Fermenting Under Pressure
By Greig McGill
There’s been a bit of buzz lately around fermentation under pressure. It’s been a tool in the arsenal of industrial brewers for decades now, but is there any benefit to home brewers? In this article, I’ll look at the available research, some of the anecdotal claims, and provide some information for you to draw your own conclusions on the benefits or otherwise of this technique.
Since the 60s, industrial brewers have known that applying pressure to the later stages of their lager fermentations allowed them to reduce the deleterious effects of their efforts to ferment faster at warmer temperatures. As it was generally lager production they were concerned with, there was little research into the effects of pressure on ale yeast fermentations. Many simply took it for granted that applying pressure during the late stages of fermentation of ales would have the same effect of reducing the production of vicinal diketone (VDK) precursors – a family of compounds of which diacetyl is the most commonly known. The other desirable outcome when fermenting with lager yeast strains under pressure was a reduction in the creation of fusel alcohols – those hot, solventy, unpleasant compounds produced by stressed yeast fermentations.
It took until the mid 1980s for researchers at Heriot-Watt University in Edinburgh to actually test the effects of attempting the same pressure applications used in lager production on ale strains. What they found was pretty much the opposite of the desired outcome! All was fine at low-ish pressures – up to one fifth of extra atmospheric pressure in CO2. At this level, often achieved naturally during fermentation depending on fermenter geometry, yeast growth is stimulated, and increased colonies of healthy yeast do indeed reduce fusels and VDK precursors. Above this point, things start to get a bit hairy, as yeast growth is inhibited up to around 2.5 atmospheres of CO2, where yeast cell division becomes impossible. In between these two points, fermentation rate, yeast growth, and VDK precursors all increase. A side effect of this is an increase in pH also, due to reduced yeast growth and thus simply fewer yeast cells in suspension. The only positive effect is a reduction in fusel alcohols.
Another interesting by-product of fermentation under pressure in both ale and lager strains is the increased production of lipids and fatty acids. These play an important role in yeast metabolism and health up to a certain point, but above that point, they have a negative effect on the yeast's ability to metabolise sugar to alcohol, and reproduce. As a result, collecting yeast for re-pitching from a too-high pressure fermentation could lead to major fermentation problems down the line. This is only a serious problem under the more extreme pressure levels as, at more sensible levels, it may only cost you a generation of yeast. This might be more than justifiable for the convenience trade-off of collecting yeast under pressure.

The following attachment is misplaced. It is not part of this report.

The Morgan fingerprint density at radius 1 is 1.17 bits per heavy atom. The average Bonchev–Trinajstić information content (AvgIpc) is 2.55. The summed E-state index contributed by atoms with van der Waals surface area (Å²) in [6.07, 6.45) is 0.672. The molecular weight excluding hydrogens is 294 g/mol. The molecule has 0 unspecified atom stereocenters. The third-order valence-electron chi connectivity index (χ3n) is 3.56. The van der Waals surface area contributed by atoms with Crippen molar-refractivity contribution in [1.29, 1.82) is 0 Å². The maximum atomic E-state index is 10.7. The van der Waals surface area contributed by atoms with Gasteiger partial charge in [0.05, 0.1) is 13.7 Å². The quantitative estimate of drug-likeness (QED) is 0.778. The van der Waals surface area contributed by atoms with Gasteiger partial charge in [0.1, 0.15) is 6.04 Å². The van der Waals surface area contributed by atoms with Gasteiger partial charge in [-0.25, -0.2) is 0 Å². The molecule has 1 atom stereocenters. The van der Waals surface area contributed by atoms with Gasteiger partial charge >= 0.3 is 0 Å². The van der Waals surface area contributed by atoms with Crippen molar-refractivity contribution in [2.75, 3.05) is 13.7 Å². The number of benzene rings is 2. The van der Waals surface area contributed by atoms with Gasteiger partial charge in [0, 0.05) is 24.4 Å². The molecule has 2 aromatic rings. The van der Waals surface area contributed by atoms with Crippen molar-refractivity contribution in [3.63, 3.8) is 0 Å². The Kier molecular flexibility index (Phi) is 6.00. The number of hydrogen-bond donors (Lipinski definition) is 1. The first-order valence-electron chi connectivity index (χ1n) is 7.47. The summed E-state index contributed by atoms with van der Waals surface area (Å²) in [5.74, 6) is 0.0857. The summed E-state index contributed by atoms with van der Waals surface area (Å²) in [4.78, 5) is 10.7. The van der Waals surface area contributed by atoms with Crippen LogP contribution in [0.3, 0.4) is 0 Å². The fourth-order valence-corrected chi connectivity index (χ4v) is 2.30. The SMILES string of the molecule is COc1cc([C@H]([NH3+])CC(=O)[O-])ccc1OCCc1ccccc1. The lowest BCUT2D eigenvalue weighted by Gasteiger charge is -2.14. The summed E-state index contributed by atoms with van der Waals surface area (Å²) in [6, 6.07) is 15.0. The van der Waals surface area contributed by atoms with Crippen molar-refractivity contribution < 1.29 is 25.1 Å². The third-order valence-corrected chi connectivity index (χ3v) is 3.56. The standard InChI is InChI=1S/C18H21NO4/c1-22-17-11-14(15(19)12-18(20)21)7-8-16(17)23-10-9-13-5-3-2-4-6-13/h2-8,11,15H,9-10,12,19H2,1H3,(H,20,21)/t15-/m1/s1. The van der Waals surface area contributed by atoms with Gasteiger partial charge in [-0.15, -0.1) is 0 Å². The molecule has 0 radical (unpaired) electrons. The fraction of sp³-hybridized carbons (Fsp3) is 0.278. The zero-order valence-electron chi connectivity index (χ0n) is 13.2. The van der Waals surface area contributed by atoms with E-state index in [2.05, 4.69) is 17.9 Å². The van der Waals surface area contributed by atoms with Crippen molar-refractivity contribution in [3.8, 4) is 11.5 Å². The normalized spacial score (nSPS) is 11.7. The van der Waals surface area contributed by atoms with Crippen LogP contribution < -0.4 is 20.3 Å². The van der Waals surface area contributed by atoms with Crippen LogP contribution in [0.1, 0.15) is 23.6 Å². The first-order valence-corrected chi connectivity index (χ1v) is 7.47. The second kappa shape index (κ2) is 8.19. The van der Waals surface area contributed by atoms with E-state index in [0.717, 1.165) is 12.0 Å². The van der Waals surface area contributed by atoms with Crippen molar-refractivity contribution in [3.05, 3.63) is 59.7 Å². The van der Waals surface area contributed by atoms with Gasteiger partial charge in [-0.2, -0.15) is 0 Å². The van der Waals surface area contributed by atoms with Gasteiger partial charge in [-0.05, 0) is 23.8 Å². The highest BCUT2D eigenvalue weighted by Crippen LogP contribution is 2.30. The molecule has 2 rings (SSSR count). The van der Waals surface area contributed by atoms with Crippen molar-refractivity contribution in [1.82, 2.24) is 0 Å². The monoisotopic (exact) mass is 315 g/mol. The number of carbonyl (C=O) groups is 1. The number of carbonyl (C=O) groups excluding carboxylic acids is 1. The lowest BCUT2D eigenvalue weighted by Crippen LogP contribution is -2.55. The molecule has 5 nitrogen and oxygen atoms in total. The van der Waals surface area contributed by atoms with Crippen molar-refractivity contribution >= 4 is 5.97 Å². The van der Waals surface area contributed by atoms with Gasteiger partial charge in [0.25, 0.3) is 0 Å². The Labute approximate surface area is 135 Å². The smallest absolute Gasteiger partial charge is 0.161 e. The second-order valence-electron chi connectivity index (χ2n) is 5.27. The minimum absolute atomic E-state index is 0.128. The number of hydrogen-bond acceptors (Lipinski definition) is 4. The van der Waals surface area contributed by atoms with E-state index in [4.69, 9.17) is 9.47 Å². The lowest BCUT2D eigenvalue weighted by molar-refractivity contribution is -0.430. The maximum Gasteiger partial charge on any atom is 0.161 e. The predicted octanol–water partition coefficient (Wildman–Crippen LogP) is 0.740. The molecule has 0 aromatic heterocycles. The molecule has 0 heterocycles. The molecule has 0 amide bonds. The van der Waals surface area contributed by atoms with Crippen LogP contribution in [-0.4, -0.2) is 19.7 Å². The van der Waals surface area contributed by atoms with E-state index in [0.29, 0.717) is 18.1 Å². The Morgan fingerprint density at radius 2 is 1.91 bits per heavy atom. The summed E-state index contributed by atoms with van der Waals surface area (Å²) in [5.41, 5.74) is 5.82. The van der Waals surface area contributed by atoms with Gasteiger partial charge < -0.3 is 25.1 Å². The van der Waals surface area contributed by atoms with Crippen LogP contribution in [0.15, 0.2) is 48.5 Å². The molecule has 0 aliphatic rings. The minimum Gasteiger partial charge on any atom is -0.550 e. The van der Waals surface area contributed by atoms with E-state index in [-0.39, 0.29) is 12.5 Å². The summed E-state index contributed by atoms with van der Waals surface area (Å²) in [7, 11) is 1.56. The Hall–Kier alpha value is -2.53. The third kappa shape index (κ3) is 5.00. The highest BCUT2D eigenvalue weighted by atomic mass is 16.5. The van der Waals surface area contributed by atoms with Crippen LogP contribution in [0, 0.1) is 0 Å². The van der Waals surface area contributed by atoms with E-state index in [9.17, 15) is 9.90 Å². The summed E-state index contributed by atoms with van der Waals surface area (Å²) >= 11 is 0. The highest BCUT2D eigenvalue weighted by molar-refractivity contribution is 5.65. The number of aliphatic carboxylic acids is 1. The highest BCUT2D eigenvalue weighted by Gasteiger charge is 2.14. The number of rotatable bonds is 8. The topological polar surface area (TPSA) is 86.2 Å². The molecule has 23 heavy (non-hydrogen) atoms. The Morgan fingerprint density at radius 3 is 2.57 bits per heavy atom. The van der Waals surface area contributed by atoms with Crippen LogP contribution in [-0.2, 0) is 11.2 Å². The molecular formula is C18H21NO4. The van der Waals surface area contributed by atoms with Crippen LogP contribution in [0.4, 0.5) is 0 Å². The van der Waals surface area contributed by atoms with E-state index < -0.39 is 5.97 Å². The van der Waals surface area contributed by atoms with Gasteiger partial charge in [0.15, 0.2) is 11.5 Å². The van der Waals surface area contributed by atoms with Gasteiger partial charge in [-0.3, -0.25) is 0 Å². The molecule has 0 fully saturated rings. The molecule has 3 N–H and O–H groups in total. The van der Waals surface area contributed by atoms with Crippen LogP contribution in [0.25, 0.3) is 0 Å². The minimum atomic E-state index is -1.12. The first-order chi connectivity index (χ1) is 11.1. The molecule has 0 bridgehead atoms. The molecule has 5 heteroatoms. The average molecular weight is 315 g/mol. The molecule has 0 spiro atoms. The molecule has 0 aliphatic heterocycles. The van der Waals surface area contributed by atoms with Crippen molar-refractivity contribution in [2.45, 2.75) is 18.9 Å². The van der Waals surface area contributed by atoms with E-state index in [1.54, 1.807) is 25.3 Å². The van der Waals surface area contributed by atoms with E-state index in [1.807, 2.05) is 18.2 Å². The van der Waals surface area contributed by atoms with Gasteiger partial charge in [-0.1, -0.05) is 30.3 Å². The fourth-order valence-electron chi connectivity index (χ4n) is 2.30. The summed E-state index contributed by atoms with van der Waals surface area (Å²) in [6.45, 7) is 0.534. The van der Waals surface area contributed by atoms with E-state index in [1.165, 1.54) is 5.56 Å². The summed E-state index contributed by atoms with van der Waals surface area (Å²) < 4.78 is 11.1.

So, there’s the downside… pressure during ale fermentation has little positive effect and a whole bunch of potential problems. What about the upside? Well, I have some good news! Adding a bit of pressure can make many aspects of your brewing process more sanitary and easier. Simply capping a fermentation when nearly complete will help carbonate the beer naturally, saving you time and money in the form of reduced CO2 usage. When you transfer your beer, doing it under CO2 pressure means no oxygen pickup. A pressurised fermentation vessel also provides a simpler method of dumping yeast and trub, allowing you to ferment, condition, and maybe even serve your beer all from a single vessel! That’s not to be sneezed at. If you want to start reaping these benefits, we can help!
How about flavour then? Is there any positive impact of pressurised fermentation of beer flavours? There’s a lot of “it works for me” style anecdotes lurking on all the usual brewing forums. In terms of quantifiable sensory analysis though, the awesome Marshall Schott over at Brülosophy has done a series of xBmts designed to test the sensory impact of fermentation under pressure. The results so far? No significant differences, and one fermentation attenuation problem.
In conclusion, pressure fermentation was implemented to let industrial brewers produce more beer faster, while minimising but not eliminating the down sides of treating their yeast so poorly. As home brewers, there are no such financial or resource constraints to drive this behaviour, and it certainly doesn’t seem to have any measurable flavour benefits. There are, however, plenty of process benefits to be gained. So long as we remember to care for our best friends, the yeast, and not take things too far in terms of pressure application, these techniques can provide welcome time savings. This means more time available for drinking the results! How can that be a bad thing?